Green Wood Cemetery Hosts Voyage Sonique
Transcendant Music Making at the Angel's Share
By: Susan Hall - Jun 26, 2019
The Angel's Share
Green Wood Cemetery
Brooklyn, New York
June 24-28, 2019
Andrew Ousley has instituted the most exciting and comforting series of concerts in the greater New York area. Using unusual spaces which afford superb acoustics and warming the audience up with excellent whiskeys and cheeses. Followed by moonlit walks under a canopy of glorious first growth trees, an audience might end up in Catacombs. They were first built, because people feared being buried alive. They thought they might have more of a chance to survive if they were buried above ground. Here the stone walls offer a bright and embracing sound. Instrumentalists, singers and the audience all thrill to the reverberations in the domed tunnel of stone.
Angel's Share is offering Epilogues and Epitaphs. "Historically-informed Baroque chamber music," may sound deadly, but Augusta McKay Lodge and her Voyage Sonique burn through musical tributes to grief and remembrance. The program moves from a solitary Purcell to a more full Corelli Violin Sonata. Rebel's tribute to his teacher Jean Baptiste Lully, to whom he dedicated his piece, is literally translated "Tomb of Lully".
The formidable counter tenor Daniel Moody joined the ensemble to perform two Handel arias. In the second, he certainly defined his role on stage, as he sang the title music, "...you elected minister of heaven." Surely Moody is. His voice carries with unusual intensity in this space.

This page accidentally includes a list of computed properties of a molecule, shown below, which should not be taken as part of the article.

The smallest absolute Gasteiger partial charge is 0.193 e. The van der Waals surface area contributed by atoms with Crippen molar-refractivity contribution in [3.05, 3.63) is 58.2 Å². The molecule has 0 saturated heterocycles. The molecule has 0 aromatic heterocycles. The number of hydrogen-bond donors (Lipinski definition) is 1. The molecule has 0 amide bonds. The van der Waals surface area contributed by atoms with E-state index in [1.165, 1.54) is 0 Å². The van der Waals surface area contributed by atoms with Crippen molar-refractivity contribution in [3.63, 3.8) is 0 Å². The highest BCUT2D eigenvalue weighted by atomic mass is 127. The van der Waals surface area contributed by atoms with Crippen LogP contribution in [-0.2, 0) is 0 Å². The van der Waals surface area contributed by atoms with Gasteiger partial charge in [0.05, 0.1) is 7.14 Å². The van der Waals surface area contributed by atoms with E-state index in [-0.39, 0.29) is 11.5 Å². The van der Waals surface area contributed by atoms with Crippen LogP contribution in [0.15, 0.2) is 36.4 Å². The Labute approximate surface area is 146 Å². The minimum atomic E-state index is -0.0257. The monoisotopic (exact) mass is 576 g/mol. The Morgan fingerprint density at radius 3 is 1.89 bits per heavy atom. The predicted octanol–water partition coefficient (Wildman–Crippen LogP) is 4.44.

The ensemble went on to the madness of Vivaldi, played with sprightly and orgasmic thrills led by Lodge.
Moody took to the stage at the conclusion to sing Dowland's lovely but sad, "Now, o now, I needs must part."
Augusta Lodge is an important solo violinist, whose instrument often sings with a pure line. This kind of evenness is extremely difficult to achieve on her instrument. She can create not only mournful melodies, but also harsh angry sounds when needed. Her partners in Voyage Sonique are equally gifted.
What Ousley has done in selecting The Catacombs venue, and also The Crypt in upper Manhattan, is to treat a new audience to delightful music-making in a room of stone. Unexpectedly, the stone walls provide cool on a hot day and radiate warmth on a cold one. The Catacombs have a domed roof. Curved spaces amplify sound dramatically. The space is small, so sound reverberates off the walls quickly. The audience itself inadvertently joins in by providing ballast which absorbs some sound. This makes the soundfield bright and very alive, but also resonant. Like caves and cliffside faces, the Catacombs feel natural. Sound is channeled through the tunnel. Some audience members, as they cheered the performance, were struck by the glory of their own voices. This is a live room built for the dead. Immersive music sparkles here.
Much music was originally created as liturgy in churches. We have moved far from that today. Yet Ousley's notion that in these intimate stone church places you can make music for now is a brilliant one. Artists enjoy playing in them. New audiences come on a dare and come back because they have had such a good time.
Ousley draws an unusual audience, often unexposed to classical music. The concerts make converts by presenting top-of-the line performance with a splash of booze and a slice of camembert. No impresario is better at attracting the new audiences classical music needs and seeks. These concerts provide both excitement and comfort in our parlous times.